This book examines the failed graduate school reforms of the past and presents a plan for a practical and sustainable PhD.
For too many students, today's PhD is a bridge to nowhere. Imagine an entering cohort of eight doctoral students. By current statistics, four of the eight—50%!—will not complete the degree. Of the other four, two will never secure full-time academic positions. The remaining pair will find full-time teaching jobs, likely at teaching-intensive institutions. And maybe, just maybe, one of them will garner a position at a research university like the one where those eight students began graduate school. But all eight members of that original group will be trained according to the needs of that single one of them who might snag a job at a research university. Graduate school has been preparing students for jobs that don't exist—and preparing them to want those jobs above all others.
In The New PhD, Leonard Cassuto and Robert Weisbuch argue that universities need to ready graduate students for the jobs they will get, not just the academic ones. Connecting scholarly training to the vast array of career options open to graduates requires a PhD that looks outside the walls of the university, not one that turns inward—a PhD that doesn't narrow student minds, but unlocks and broadens them practically as well as intellectually. Cassuto and Weisbuch document the growing movement for a student-centered, career-diverse graduate education, and they highlight some of the most promising innovations that are taking place on campuses right now. They also review for the first time the myriad national reform efforts, sponsored by major players like Carnegie and Mellon, that took place between 1990 and 2010, look at why these attempts failed, and ask how we can do better this time around.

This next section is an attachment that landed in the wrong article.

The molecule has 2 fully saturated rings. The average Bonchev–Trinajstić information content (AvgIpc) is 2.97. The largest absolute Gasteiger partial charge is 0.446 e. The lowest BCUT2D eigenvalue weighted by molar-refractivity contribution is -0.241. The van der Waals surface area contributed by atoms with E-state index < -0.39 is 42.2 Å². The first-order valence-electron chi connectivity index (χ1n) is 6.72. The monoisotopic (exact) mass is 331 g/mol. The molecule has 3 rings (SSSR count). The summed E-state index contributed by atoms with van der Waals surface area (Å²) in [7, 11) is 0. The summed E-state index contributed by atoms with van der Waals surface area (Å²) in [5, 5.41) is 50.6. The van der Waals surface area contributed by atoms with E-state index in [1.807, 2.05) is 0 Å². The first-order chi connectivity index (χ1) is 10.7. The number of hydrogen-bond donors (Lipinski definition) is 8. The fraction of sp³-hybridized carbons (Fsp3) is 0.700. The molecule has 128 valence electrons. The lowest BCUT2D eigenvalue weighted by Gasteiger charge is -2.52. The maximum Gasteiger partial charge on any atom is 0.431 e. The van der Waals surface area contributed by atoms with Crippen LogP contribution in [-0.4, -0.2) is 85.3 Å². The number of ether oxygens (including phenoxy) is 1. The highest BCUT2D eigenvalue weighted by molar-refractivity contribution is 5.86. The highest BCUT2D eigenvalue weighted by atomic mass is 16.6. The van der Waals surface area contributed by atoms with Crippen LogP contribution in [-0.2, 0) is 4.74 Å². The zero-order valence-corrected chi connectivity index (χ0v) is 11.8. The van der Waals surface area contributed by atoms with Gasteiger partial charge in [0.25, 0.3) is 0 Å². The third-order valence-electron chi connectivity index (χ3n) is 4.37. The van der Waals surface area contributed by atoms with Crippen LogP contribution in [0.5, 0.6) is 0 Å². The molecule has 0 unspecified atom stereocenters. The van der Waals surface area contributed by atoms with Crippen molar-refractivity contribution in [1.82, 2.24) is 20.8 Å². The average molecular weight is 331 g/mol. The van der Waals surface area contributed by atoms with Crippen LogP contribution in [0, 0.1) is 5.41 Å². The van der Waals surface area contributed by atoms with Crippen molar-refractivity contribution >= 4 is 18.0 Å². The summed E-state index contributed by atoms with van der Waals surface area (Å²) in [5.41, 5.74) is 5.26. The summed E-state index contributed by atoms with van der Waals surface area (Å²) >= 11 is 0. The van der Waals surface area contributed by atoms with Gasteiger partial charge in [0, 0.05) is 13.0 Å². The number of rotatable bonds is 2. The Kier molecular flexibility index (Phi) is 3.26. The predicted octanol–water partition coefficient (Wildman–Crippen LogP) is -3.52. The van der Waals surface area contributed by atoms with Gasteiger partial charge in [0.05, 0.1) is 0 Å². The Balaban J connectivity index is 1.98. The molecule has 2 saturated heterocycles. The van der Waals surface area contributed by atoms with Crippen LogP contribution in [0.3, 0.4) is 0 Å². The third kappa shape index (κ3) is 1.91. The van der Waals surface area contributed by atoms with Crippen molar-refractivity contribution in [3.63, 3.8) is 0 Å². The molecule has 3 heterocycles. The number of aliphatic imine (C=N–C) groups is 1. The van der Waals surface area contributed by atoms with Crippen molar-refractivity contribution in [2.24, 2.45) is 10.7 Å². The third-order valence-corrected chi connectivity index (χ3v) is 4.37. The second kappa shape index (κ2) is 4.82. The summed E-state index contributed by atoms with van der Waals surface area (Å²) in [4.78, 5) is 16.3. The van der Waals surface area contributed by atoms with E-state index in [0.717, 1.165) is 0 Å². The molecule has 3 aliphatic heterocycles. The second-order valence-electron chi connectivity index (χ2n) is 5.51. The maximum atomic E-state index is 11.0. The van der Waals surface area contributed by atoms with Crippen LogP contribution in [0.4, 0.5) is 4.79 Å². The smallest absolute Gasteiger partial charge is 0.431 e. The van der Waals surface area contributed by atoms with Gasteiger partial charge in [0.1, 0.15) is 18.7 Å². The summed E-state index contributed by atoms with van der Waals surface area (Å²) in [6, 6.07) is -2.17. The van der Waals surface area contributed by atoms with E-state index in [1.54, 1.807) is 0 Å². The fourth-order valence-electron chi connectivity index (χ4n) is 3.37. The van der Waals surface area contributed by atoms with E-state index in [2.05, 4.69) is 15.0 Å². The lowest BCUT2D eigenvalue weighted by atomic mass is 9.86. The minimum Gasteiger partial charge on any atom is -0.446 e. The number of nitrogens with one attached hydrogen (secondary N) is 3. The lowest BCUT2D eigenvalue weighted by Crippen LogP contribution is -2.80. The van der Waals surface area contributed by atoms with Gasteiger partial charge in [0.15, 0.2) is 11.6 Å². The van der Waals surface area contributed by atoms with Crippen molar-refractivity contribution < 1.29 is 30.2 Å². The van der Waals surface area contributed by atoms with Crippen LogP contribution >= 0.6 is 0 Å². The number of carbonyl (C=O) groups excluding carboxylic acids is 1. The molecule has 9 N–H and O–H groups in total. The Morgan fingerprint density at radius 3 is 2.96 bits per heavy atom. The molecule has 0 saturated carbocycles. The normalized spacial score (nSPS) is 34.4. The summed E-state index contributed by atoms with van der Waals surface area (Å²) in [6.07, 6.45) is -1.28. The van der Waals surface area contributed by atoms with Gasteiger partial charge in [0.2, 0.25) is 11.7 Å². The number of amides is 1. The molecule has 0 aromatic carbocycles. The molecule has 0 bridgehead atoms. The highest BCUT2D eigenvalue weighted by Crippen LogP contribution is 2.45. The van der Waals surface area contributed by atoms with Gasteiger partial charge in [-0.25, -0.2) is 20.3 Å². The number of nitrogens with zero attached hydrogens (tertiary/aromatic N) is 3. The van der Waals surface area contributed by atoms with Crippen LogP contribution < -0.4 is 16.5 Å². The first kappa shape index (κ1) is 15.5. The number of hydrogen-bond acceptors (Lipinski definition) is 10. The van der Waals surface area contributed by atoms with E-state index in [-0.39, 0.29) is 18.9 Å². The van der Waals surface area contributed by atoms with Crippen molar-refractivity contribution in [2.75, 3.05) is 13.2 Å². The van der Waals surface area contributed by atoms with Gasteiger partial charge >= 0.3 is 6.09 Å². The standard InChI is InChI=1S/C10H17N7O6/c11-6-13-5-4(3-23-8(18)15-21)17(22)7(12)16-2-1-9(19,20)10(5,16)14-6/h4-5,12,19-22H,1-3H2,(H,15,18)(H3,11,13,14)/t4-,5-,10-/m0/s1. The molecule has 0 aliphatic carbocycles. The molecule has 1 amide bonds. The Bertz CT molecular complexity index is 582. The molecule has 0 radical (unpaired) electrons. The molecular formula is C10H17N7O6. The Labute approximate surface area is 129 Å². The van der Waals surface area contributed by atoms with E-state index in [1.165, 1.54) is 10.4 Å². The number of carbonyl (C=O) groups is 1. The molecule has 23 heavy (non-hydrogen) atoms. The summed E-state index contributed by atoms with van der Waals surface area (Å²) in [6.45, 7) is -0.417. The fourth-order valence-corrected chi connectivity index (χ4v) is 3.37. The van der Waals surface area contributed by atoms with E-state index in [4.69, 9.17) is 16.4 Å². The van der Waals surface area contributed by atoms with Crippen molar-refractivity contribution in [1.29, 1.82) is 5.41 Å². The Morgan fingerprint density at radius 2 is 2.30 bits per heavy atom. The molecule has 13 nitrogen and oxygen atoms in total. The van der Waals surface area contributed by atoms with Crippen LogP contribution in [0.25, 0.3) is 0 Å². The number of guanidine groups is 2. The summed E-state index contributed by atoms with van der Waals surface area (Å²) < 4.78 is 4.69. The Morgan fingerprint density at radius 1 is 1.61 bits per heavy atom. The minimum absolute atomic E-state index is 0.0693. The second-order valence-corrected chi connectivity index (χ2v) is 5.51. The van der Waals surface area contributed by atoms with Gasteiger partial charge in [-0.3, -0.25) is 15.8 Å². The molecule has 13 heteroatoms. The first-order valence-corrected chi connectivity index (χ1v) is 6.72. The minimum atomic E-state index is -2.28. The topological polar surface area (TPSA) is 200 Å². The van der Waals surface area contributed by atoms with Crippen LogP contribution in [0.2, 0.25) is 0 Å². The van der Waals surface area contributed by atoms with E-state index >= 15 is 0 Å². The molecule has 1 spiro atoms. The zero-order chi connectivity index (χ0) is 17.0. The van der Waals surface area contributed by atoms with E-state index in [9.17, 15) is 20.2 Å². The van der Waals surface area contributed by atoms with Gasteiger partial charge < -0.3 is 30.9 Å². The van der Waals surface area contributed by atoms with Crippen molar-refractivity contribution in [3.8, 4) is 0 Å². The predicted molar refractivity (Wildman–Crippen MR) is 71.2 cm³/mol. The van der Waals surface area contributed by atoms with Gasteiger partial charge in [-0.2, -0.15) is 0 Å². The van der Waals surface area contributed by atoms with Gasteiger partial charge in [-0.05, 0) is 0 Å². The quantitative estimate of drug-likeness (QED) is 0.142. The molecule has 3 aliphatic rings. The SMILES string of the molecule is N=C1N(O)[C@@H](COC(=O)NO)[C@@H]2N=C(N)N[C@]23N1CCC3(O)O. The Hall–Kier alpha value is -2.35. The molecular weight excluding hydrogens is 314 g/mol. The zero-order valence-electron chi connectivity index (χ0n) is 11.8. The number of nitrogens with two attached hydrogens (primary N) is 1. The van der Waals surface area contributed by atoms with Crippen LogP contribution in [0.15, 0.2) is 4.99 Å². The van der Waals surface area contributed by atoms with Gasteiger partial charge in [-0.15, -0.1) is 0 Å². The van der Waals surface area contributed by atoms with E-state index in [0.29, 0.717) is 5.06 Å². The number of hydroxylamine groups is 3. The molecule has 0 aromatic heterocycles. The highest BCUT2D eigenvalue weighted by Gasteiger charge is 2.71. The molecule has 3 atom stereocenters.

A more humane and socially dynamic PhD experience, the authors assert, is possible. This new PhD reconceives of graduate education as a public good, not a hermetically sealed cloister—and it won't happen by itself. Throughout the book, Cassuto and Weisbuch offer specific examples of how graduate programs can work to:
• reduce the time it takes students to earn a degree;
• expand career opportunities after graduation;
• encourage public scholarship;
• create coherent curricula and rethink the dissertation;
• attract a truly representative student cohort; and
• provide the resources—financial, cultural, and emotional—that students need to successfully complete the program.
The New PhD is a toolbox for practical change that will teach readers how to achieve consensus on goals, garner support, and turn talk to action. Speaking to all stakeholders in graduate education—faculty, administrators, and students—it promises that graduates can become change agents throughout our world. By fixing the PhD, we can benefit the entire educational system and the life of our society along with it.
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